The 2012 Intel Science Talent Search -- the nation's most prestigious pre-college science competition -- is underway and already tells us much about our nation's quest to engage and prepare future scientists. Last week, it announced its 300 semi-finalists and received an extra burst of media coverage when it was learned that one of them was homeless.
The story of that talented student, Samantha Garvey of Brentwood High School on New York's Long Island, is captivating and inspiring -- and now even heartwarming, as she and her family have been provided a place to live by Suffolk County's Department of Social Services. At least now the high school senior who has applied to Yale and Brown universities has an answer to two questions that she raised with Newsday: "What's going to happen to my college applications? Where are they all going to go? It's scary."
But there are other remarkable features, worthy of national attention, already evident from the 2012 Intel Science Talent Search, whose semi-finalists were chosen from, according to the competition's announcement, 1,839 entrants representing 497 high schools in 44 states, the District of Columbia, and three overseas schools.
The semi-finalists came from 29 states, plus the Taipei American School. Six of those states had 10 or more semi-finalists, with the greatest number coming from New York (with 105), California (40), Maryland (18), Texas (15), Virginia (13), and North Carolina (10). Interestingly, that ranking does not correlate with the largest states by population, which are California (1), Texas (2), New York (3), Florida (4), Illinois (5), and Pennsylvania (6).
The cities or towns with the greatest number of semi-finalists are: New York City, N.Y. (with 25), San Jose, Calif. (20), Alexandria, Va. (11), Denton, Texas (9), Silver Spring, Md. (8), Durham, N.C. (7), Jericho, N.Y. (7), and Great Neck, N.Y. (6). Some of those communities' results are especially impressively, given the size of their populations. Jericho, N.Y., for instance, has a total population of 13,567.
Long Island's two counties -- Nassau and Suffolk -- together produced 61 semi-finalists. That's more than 20 percent of the national total of 300.
The schools with the greatest number of semi-finalists are: Stuyvesant High School, New York City, N.Y. (with 13), The Harker School, San Jose, Calif. (with 11), Thomas Jefferson High School for Science and Technology, Alexandria, Va. (11), Texas Academy of Mathematics and Science, Denton, Texas (9), Montgomery Blair High School, Silver Spring, Md. (8), Bronx High School of Science, New York, N.Y. (8), Jericho Senior High School, Jericho, N.Y. (7), and North Carolina School of Science and Mathematics, Durham, N.C. (7).
There is much that we can learn from these communities and schools -- and especially from their teachers. Behind each of these outstanding students is inevitably an extraordinary teacher, and in some cases that teacher is inspiring more than one semi-finalist -- as well as other students who may not be honored in this way, and still more who may have been honored in past years or will be in the future. This kind of excellence does not come without inspiring teaching.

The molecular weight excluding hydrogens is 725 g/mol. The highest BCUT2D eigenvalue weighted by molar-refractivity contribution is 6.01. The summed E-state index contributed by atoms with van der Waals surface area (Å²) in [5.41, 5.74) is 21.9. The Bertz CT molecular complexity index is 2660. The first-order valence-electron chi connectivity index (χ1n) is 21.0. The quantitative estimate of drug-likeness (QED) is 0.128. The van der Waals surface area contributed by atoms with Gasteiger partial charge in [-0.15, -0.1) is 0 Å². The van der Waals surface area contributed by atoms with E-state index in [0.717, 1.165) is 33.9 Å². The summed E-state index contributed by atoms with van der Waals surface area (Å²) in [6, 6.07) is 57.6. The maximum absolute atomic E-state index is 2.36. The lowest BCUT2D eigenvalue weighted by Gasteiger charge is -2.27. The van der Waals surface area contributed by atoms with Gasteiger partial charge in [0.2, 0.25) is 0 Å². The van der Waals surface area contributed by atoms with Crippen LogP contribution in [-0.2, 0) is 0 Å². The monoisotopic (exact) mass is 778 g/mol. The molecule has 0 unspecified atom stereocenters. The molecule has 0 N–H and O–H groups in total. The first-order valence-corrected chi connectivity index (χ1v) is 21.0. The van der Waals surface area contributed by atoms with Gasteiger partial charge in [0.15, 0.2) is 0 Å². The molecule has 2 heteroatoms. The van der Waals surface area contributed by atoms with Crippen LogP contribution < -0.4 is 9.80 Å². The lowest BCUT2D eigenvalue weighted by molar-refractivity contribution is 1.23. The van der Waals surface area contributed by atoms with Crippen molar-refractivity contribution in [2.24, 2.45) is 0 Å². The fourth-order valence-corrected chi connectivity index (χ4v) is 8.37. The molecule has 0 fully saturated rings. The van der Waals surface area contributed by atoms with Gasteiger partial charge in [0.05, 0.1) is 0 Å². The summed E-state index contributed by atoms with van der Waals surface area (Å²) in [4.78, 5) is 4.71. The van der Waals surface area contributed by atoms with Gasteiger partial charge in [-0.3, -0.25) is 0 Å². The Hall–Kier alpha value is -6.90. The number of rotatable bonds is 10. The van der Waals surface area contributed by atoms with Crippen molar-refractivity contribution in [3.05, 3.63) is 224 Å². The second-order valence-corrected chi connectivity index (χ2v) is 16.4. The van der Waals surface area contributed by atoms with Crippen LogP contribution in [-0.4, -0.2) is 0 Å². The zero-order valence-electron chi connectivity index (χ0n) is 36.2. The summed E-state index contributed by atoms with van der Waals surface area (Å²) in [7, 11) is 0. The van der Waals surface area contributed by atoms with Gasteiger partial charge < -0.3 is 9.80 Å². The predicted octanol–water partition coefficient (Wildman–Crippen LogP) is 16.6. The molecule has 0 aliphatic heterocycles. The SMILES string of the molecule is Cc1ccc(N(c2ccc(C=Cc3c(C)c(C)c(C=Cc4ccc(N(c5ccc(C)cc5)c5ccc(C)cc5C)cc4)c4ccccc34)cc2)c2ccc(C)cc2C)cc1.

But there is even more that we can learn from past winners of national science competitions. A year ago, Research Corporation for Science Advancement (RCSA), the foundation that I head -- and that is celebrating its Centennial this year as the nation's oldest foundation devoted wholly to science -- published an extraordinary book written by current or recent Harvard University undergraduates at the time, who had won major national science competitions. Success with Science: The Winner's Guide to High School Research is designed to encourage high school students to undertake research projects and compete in national science competitions. Underscoring the book's importance, the foreword was written by Nobel Laureate Dudley Herschbach, who won the Nobel Prize in Chemistry in 1986 and served as faculty adviser for the book.
The five co-authors, who discovered the joys of science and scientific research in high school, have all been nationally recognized at major competitions like the Intel Science Talent Search, the Intel International Science and Engineering Fair, and the Siemens Competition in Math, Science, & Technology. Through Success with Science, they provide readers with background information about the benefits of doing research, as well as practical advice on getting started on a research project, the elements of a successful research project, and specific opportunities and competitions, like those in which they competed. The how-to advice includes: using the scientific method to your advantage; writing a publishable research paper; making a professional show board or poster, and giving a winning slide presentation.
Success with Science: The Winners' Guide to High School Research -- by Shiv Gaglani with Maria Elena de Obaldia, Scott Duke Kominers, Dayan Li, and Carol Y. Suh -- is a great introduction for students to the world of national science competitions. It's available through Amazon.com, and at www.successwithscience.org.
The future of our national economic preeminence is rooted in science and technology, and it's imperative that the United States produce future scientists of world-class caliber. The semi-finalists honored by the Intel Science Talent Search have that potential. We as a nation should learn from them, their predecessors, their teachers, their schools, and their communities. They hold the key to our nation's future prosperity.
James M. Gentile is president and CEO of Research Corporation for Science Advancement (www.rescorp.org), which celebrates its Centennial -- 100 years of science advancement -- this year.
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